Pay Extra Whenever You Can. The more money you can put toward your debt, the faster you can pay it off. If you’re on a fixed income, look for ways to minimize your expenses or increase your income.

5. Craft a Plan

Crafting a plan doesn’t have to be complicated. All you need to do is prioritize your debts by the interest rate.

Which Debt Should You Pay Off First? 

It depends on your goal.  If you want to save more money on interest payments, start by paying off the debt with the highest interest rate. If you want to focus on paying off your creditors faster, start with the debt with the smallest balance. 

How Much Should You Pay? Once you’ve prioritized your debts, decide how much you’re going to pay every month. It’s best to make a lump-sum payment one of your debts while paying the minimum on all the other accounts. Then, once you’ve paid off one debt, redirect your lump-sum payment to the next debt on your list. This is a great way to chomp away debt fast, without having to make any more money.

6. Make the Payments

With a plan and a monthly payment amount, what you have to do next is send your payments faithfully every month. This part of the plan will take the longest, several years, depending on the amount of debt you have and the payments you make. The key is consistency.

If you start this month and give up the next, you’ll be sure never to reach your goals of debt freedom. But, if you stick with it, month after month, you’ll inevitably reach your goal.

Track Your Progress and Reward Yourself. Becoming a master of your money doesn’t have to be boring. Encourage yourself on your journey with milestone rewards. Take a mini-trip (not on your credit card), take a visit to the spa, or buy yourself a gift. Whatever makes you happy. As long as it keeps you motivated to reach your goals and doesn’t help you create more debt.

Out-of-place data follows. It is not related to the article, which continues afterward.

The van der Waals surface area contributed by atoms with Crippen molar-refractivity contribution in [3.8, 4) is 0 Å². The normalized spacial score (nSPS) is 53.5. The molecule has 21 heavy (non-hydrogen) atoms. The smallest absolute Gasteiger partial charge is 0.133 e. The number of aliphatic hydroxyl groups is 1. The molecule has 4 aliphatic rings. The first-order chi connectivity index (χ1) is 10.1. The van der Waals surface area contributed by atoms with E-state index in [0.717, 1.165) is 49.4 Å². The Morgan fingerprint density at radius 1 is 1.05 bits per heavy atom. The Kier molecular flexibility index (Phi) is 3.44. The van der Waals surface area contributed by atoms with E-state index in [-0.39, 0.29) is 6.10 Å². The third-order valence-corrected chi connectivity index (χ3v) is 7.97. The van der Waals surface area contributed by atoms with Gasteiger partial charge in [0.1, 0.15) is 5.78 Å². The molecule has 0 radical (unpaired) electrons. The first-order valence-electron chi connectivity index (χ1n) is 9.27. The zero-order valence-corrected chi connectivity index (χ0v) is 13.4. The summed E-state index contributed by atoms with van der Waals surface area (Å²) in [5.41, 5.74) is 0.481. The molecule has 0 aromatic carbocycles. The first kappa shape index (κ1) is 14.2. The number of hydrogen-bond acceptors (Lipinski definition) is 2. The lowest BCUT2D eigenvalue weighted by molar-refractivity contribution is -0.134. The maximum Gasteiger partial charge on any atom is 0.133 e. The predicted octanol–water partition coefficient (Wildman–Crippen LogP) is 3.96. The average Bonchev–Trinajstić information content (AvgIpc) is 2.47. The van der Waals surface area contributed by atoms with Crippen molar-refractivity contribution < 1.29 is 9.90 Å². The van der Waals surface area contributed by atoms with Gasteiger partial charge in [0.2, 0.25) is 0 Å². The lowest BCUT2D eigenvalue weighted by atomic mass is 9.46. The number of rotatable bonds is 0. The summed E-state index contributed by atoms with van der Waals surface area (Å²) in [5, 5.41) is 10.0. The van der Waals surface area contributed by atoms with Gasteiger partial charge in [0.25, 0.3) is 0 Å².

7. Don’t Create More Debt

You can’t use your credit cards if you want to get out of debt. Creating debt while you’re trying to pay off debt will only hurt your progress. It’s like taking two steps forward and three steps backward. 

It’s not necessary to close your credit card accounts unless you think you won’t be able to resist the temptation to use them. I’ve battled with myself time and time again about keeping them before I had the confidence to use my credit responsibly. So, instead of swearing them off completely, I chose to freeze my credit card accounts to prevent myself from using them. 

Now that I have more confidence with my money management, I can use my credit responsibly without the worry of falling into an unimaginable amount of debt again.

8. Practice Makes Perfect

It may not be a complete smooth sailing on your road to debt-free. There may be setbacks and roadblocks you’ll encounter that you’ll have to overcome as you practice this new habit of money management.

My daughter reminded me about the power of practice the other day.

All summer, I had been fussing at her about her tumbling and flipping around on the couch. She was tearing the furniture apart!

Anyway… the other day she walked up to me and said, “Mom, LOOK!”

I looked over, and she was doing a backhanded flip like a pro! I was overjoyed for her because she did it! She reached her goal by practicing even though I fussed and nagged the entire time lol!

So no matter how many times you tell yourself it’s hard or that you’re never going to make it. I’m here to affirm that you can, AND you will.

I want to remind you that this is a journey. It will take time. But I can assure you, with a little consistent work and extreme focus, you will get there.

Bonus: Extra Support

If you ever need any help with growing your bank account, strategizing a proven debt payoff plan, and setting yourself financially free, we’ve got the resources to help you do it. 

Our Money Mastery Class was designed to give you my exact blueprint to knocking out your debt and carving a path to financial freedom. This program will revolutionize the way you save and spend money and help you experience more fulfillment and fun than ever!

Credit Professional, ready to help you take your financial future back.

1 Comment

  • Michael B. Reply

    I thoroughly enjoyed the 8th step program keep them coming thank you so much